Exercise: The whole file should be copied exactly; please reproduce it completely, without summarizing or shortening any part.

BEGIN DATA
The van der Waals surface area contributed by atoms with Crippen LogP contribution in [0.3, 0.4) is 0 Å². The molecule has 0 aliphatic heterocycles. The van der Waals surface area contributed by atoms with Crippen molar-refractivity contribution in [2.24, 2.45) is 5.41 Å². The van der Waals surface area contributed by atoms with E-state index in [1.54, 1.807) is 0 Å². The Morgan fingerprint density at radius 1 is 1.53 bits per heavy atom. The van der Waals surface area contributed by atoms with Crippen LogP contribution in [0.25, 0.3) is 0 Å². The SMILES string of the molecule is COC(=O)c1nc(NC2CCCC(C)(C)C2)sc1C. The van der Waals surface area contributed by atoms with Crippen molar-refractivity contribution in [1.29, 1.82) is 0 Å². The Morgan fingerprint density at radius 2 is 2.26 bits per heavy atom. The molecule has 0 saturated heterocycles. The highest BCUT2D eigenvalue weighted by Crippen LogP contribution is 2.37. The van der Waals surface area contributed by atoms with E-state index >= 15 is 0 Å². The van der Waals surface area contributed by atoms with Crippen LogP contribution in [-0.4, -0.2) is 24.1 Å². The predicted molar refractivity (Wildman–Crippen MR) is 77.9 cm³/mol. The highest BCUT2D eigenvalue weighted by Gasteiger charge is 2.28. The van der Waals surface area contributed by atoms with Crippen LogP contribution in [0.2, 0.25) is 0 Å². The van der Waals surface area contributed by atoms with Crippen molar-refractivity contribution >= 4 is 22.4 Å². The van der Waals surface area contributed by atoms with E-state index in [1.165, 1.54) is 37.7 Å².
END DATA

The van der Waals surface area contributed by atoms with Crippen LogP contribution in [0.3, 0.4) is 0 Å². The molecule has 0 aliphatic heterocycles. The van der Waals surface area contributed by atoms with Crippen molar-refractivity contribution in [2.24, 2.45) is 5.41 Å². The van der Waals surface area contributed by atoms with E-state index in [1.54, 1.807) is 0 Å². The Morgan fingerprint density at radius 1 is 1.53 bits per heavy atom. The van der Waals surface area contributed by atoms with Crippen LogP contribution in [0.25, 0.3) is 0 Å². The SMILES string of the molecule is COC(=O)c1nc(NC2CCCC(C)(C)C2)sc1C. The van der Waals surface area contributed by atoms with Crippen molar-refractivity contribution in [1.29, 1.82) is 0 Å². The Morgan fingerprint density at radius 2 is 2.26 bits per heavy atom. The molecule has 0 saturated heterocycles. The highest BCUT2D eigenvalue weighted by Crippen LogP contribution is 2.37. The van der Waals surface area contributed by atoms with E-state index >= 15 is 0 Å². The van der Waals surface area contributed by atoms with Crippen LogP contribution in [-0.4, -0.2) is 24.1 Å². The predicted molar refractivity (Wildman–Crippen MR) is 77.9 cm³/mol. The highest BCUT2D eigenvalue weighted by Gasteiger charge is 2.28. The van der Waals surface area contributed by atoms with Crippen LogP contribution in [0.2, 0.25) is 0 Å². The van der Waals surface area contributed by atoms with Crippen molar-refractivity contribution >= 4 is 22.4 Å². The van der Waals surface area contributed by atoms with E-state index in [1.165, 1.54) is 37.7 Å².